Photo credits:
Red Pyramid internal plans:  Jon Bodsworth, Wikimedia Commons, used by permission.
Red Pyramid second chamber:  NeferKaRe, Wikimedia Commons, used by permission.

 


Welcome to Egypt!

I can’t tell you how many times we heard “Welcome to Egypt!” as we walked the streets of Cairo – and not just from people looking to sell us something.  Folks sitting near us in restaurants, men on the street, families on a stroll, people passing by in cars, or (our favorite) little kids practicing their English.  Egyptians are an open friendly people, and hospitality is literally part of their religion.

During and after the January 2011 revolution that ended Mubarak’s 30-year regime, tourism fell precipitously.  News reports have a tendency to describe localized disturbances as country-wide chaos, which doesn’t help.  Evolution to the post-revolutionary government is in full swing, and life has largely returned to normal.  We saw a couple of peaceful demonstrations outside certain businesses and a peaceful gathering at Tahrir Square but nothing of note.  In any case, in this city of 20 million people, you can walk a few blocks from any disturbance and find life continuing normally.  Normal is good.

Egypt needs tourism to bounce back.  It’s a major source of foreign exchange and an important component of the GDP.  We took two day-trips with a guide and driver (to Alexandria, to the Pyramids) and heard about the lean times they experienced when tourism plummeted. 

All this is why we chose to visit now.  It’s an exciting time to be in Egypt and sense the tremendous optimism in the air.  And imagine the pyramids of Giza without a crush of tour buses!  We encountered a few small tourist groups – guide Hamada called them the largest crowds since the revolution – but nothing like the huge throngs that these spectacular sites merit.  At less-visited Sakkara and Dahshur, we were almost alone.  Margaret had the thrill of descending deep into the burial chamber of the Red Pyramid completely alone – but that’s another story.

We received the red-carpet treatment everywhere.  As we walked into the Citadel in Alexandria, four young women politely approached us, notebooks in hand, and asked if they could interview us.  Sure, but who are you and what is this project?  Seed of Hope is a group of Alexandrian youths sharing a love of Egypt and collecting tourist critiques in hopes of making Egypt more welcoming.  We were stumped.  How do you make the most welcoming place on the planet even more welcoming?  We did identify one issue:  too much garbage on the streets of Alexandria.  Chagrined, they nodded in agreement.  “Since the revolution, the police are keeping a low profile, and garbage collection has not been well enforced.”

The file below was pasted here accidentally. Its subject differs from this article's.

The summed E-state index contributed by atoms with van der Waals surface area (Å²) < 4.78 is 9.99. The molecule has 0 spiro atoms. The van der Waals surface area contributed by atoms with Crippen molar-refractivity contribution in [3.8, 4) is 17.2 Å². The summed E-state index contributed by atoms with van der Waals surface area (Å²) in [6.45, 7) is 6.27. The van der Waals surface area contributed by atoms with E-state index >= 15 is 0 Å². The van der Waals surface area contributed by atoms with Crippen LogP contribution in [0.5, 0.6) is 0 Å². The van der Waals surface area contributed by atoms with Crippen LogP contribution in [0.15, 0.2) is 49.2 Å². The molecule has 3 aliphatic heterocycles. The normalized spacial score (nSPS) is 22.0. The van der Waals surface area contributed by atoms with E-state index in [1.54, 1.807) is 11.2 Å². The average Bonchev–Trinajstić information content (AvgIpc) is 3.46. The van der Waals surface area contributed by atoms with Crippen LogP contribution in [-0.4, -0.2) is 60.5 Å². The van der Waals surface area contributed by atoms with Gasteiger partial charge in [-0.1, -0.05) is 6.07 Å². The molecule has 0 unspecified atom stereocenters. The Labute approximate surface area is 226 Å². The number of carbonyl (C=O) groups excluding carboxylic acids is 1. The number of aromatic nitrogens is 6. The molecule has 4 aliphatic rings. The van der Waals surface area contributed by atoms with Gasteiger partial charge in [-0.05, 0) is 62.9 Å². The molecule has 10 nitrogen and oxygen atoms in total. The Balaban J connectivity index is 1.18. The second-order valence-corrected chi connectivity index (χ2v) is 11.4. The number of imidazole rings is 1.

We chatted, promised to email photos, and now we’re all friends on Facebook.  The younger generation is plugged in, and indeed the revolution was fueled by Facebook and Twitter.  Young revolutionaries were able to share plans for the next demonstration or warn of locations where police were approaching.  The much older entrenched politicians, oblivious, didn’t stand a chance.  

These four college-educated women, wearing head scarves with jeans, were self-confident, independent, and hopeful for the future of Egypt.  We wish them well.

Back in Cairo, we were wandering around the base of the Citadel trying to determine how to gain access to the fortress.  A well-dressed older man stepped up to advise us.  “The direction you’re going is shorter but passes through the cemetery.  Go the other way.  Turn left, then left, then left.  Welcome to Egypt!”


The first left didn’t look promising, as it led into a maze of little alleys.  Two girls, en route home for lunch, stepped in to take over navigation.  They pointed and waved and insisted on leading us to the right road.  A man thought they were pestering us and tried to chase them away.  The alpha-female of the pair was outraged, and we reassured him (Mafish mushkele!  No problem!) that they were helping us.  The girls occasionally practiced their English, consisting of the single word “Hello!”, and would collapse into giggles when we would add another word or two.  

We eventually came within sight of the entrance to the Citadel.  We gave each girl a one-pound coin with our thanks, and Margaret asked if she could take their picture.  They were delighted.  As Margaret lined up the shot, I spotted a dozen kids running down the hill toward us.  “You have ten seconds before you’re inundated with kids,” I said.  She snapped just before we were swamped with munchkins.  Ms. Alpha took over and cleared a passage so we could continue up the hill alone.  She’ll go far.